The Cubs should have won the 1906 Series, having established the finest regular season record in history with 116 wins (in a 154 game format). That’s a winning percentage of .763. To put that season in perspective, consider the following: The New York Giants finished second that season with 96 victories, yet they still finished 20 games out of first place!
Furthermore, had the Cubs been playing the modern 162 game schedule, there’s little doubt they’d have won more than 120 games. In short, the 1906 Cubs were one of baseball’s best teams ever.
Unfortunately, they found a way to lose the Series to the Chicago White Sox “hitless wonders,” four games to two. The Cubs were still playing home games at the West Side Grounds, the Sox at South Side Park. No Wrigley and no Comiskey.
Now about that 1908 Series, won by the Cubs. It followed their 1907 world title, when they swept the Tigers four games to none.
Unfortunately the 1908 championship was largely ignored by the public. It was, as Wikipedia states, “the most poorly attended Series in history, with the final game drawing a record-low 6,210 fans.” Rumors of ticket scalping spawned a widespread boycott by fans.
The Cubs lineup in all three World Series featured future Hall of Famers Mordecai Brown, Frank Chance, Johnny Evers and Joe Tinker (Tinker to Evers to Chance).
FULL DISCLOSURE: Some of this stuff I know off the top of my head. The “hobgoblin of little minds,” we might say, with apologies to Huxley. For the rest, I depended upon Baseball Almanac, Baseball Reference, and Wikipedia.
The 1910 Series, won by the Philadelphia Athletics over the Cubs four games to one, “Closed out the glory years of the Greatest Cubs team in history, only ten years into the new century,” according to Baseball Almanac. Even Brown, Tinker, Evers and Chance couldn’t pull this one out.
In 1918, the Cubs lost the Series to the Red Sox, four games to two. Due to lingering World War I concerns, this was the only fall classic to be played entirely in September. Star pitcher for Boston was a guy named Babe Ruth. Although ticket sales proved the move was unwarranted, the Cubs played their “home” games in Comiskey Park, whose seating capacity was greater than that of Weeghman Park, not yet christened Wrigley Field.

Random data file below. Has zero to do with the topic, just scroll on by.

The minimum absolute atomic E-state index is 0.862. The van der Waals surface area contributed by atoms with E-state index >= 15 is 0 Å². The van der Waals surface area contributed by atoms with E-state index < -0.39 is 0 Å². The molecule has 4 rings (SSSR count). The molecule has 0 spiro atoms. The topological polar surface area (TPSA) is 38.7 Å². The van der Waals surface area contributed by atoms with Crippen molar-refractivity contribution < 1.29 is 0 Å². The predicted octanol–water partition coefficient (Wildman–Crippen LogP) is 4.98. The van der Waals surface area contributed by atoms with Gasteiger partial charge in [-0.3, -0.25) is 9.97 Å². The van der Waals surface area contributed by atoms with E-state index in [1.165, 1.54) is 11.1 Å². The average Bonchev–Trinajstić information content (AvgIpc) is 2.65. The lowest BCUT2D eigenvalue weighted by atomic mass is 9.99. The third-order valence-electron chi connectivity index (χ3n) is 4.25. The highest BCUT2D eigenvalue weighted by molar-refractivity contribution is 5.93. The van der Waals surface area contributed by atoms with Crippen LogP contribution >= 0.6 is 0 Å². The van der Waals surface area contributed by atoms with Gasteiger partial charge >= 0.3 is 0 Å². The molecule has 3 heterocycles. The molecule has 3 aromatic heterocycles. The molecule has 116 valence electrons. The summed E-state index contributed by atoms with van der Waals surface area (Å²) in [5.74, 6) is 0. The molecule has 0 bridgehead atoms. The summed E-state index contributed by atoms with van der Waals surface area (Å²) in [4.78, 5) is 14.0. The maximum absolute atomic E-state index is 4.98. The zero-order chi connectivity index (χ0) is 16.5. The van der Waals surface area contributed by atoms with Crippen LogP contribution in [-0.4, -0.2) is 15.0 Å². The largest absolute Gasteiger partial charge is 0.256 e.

This World Series marked the first time the “Star Spangled Banner” (not yet the National Anthem) was performed at a major league game.
The Cubs played the Athletics again in 1929, losing in five games. Cubs future Hall of Famers included Kiki Kuyler, Gabby Hartnett, Rogers Hornsby, and Hack Wilson. The Series was the first broadcast on nationwide radio; the games were covered live by NBC and CBS.
The Yankees swept the North Siders in four games in 1932. This World Series was Babe Ruth’s last, and the one in which he supposedly “called” his home run shot. According to Baseball Reference, “A record 13 Hall of Famers played in this Series. It was also the first in which both teams wore uniforms with numbers on the backs of the shirts.”
THINGS DIDN’T get much better for the Cubs in 1935 or 1938. The ’35 World Series was won by the Tigers, four games to two. The Cubs had won 21 consecutive games in September to edge the Cardinals in a tight pennant race. The Cards were the defending World Series champs.